By Kate Lee Carey
Following a court ruling in September 2018 making the delayed Obama-era Borrower Defense to Repayment regulations immediately effective, the Department of Education has been promising guidance to institutions so they (and potentially affected past and present students) could understand ED’s expectations for compliance. After six months, that guidance was finally issued on March 15 via an electronic announcement available at ifap.ed.gov.
For those who have forgotten the broad and complex BDTR rule of 2016, we encourage you to review Cooley’s November 2016 blog post, which provides a detailed analysis of the now-effective 2016 rule. The rule is complicated but can be broken into four main parts: the basis and process for the resolution of BDTR claims, the financial responsibility triggers, the pre-dispute arbitration and class action waiver bans, and required disclosures. It should be noted that only the first component, providing through regulation the basis for a student to assert a claim for relief from repayment of his or her federal loan, and the process for securing that relief, was required by the statutory BDTR provision. The remaining provisions were added by the previous administration in response to broader concerns respecting institutional compliance and performance. Note also that the BDTR rules apply with limited exception to all institutions participating in the Title IV student financial aid programs. (The financial responsibility triggers only apply to for-profit and independent institutions, since a public institution that is backed by the Full Faith and Credit of a state is automatically financially responsible. And the repayment rate disclosure requirement applies only to for-profit institutions.)
With its March 15, 2019 guidance, ED indicated it will begin applying the 2016 BDTR claim standards to all claims asserted by borrowers for loans disbursed after July 1, 2017. A borrower who seeks a loan discharge under the BDTR rules will need to establish the existence of one of the following bases in support of that claim:
- A decision of a court or administrative tribunal in favor of the student (whether as a plaintiff, member of a class or covered party in a proceeding brought by a government agency against the school) in a contested proceeding.
- Evidence that his or her school has breached a contractual obligation to the student, which is generally the enrollment agreement, either in its express or implied terms, but may also include other documents such as program brochures and catalogs that make up the entire contract with a student.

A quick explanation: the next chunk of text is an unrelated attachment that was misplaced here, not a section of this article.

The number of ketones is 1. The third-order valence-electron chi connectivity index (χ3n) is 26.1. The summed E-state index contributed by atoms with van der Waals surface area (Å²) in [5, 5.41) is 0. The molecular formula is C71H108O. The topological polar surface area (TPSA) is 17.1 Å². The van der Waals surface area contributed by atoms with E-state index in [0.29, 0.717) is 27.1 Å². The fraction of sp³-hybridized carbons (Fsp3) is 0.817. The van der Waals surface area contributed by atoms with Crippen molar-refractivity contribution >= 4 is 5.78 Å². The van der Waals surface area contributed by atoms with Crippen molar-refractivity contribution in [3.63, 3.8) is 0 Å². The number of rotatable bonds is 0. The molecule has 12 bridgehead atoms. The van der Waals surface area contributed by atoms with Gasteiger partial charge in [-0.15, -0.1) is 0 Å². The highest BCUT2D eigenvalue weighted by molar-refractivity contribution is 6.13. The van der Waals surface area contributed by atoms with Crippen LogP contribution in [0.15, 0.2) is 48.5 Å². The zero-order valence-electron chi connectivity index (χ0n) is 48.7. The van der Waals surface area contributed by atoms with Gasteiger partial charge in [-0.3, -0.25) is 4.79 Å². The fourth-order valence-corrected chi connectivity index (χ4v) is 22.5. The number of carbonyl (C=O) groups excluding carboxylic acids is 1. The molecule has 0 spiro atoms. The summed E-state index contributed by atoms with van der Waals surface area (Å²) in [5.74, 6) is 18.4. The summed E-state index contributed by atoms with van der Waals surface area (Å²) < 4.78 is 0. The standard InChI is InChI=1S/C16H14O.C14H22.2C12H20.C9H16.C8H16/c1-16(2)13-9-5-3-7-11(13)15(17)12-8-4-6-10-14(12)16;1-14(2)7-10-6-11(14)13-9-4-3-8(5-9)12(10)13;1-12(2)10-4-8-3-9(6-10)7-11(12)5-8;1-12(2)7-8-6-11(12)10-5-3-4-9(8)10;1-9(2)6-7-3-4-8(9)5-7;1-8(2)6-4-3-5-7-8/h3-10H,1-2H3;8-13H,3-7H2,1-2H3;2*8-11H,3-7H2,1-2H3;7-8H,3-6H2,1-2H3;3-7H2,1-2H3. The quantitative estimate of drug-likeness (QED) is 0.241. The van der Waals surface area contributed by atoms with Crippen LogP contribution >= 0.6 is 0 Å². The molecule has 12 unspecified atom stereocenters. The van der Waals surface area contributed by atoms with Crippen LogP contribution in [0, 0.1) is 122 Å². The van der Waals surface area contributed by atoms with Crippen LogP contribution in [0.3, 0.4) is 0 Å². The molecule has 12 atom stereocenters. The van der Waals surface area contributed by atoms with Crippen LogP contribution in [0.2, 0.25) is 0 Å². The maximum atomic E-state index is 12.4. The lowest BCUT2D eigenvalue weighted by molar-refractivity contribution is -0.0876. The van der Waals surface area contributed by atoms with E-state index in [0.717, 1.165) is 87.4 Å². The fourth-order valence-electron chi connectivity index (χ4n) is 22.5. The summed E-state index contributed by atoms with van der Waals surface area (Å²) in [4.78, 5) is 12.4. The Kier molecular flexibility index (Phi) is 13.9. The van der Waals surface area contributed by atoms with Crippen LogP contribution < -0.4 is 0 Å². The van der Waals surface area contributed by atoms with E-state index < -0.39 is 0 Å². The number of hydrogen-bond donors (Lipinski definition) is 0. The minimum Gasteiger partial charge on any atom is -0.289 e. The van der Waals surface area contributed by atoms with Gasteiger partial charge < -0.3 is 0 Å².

- Evidence of a “substantial misrepresentation” by the school or any of its representatives regarding the nature of the educational program offered, the nature of the school’s financial charges or the employability of graduates upon which the borrower reasonably relied to his or her detriment. The department expanded its current definition of misrepresentation to encompass any statement that has the likelihood or tendency to “mislead under the circumstances” and further expanded this concept to include any statement that omits information that makes the statement false, erroneous or misleading, including such statements made unintentionally. ED also clarified that the borrower must demonstrate actual and reasonable reliance on the misrepresentation and that reliance was to the borrower’s detriment.
Addressed without much detail or fanfare in the announcement, ED indicated that it will utilize the process for gathering information from students and institutions and process claims as prescribed in the 2016 rule and the January 19, 2017 procedural amendments that added the BDTR process to Subpart G (Fine, Limitation, Suspension and Termination Proceedings). This process includes the department granting loan discharge relief to a student based on the student’s claim, followed at the department’s discretion, by an action to recoup the cost of the discharge from the institution.
Financial Responsibility Triggers
The 2016 rule included a compendium of factors that were determined by ED to indicate that… (continue reading)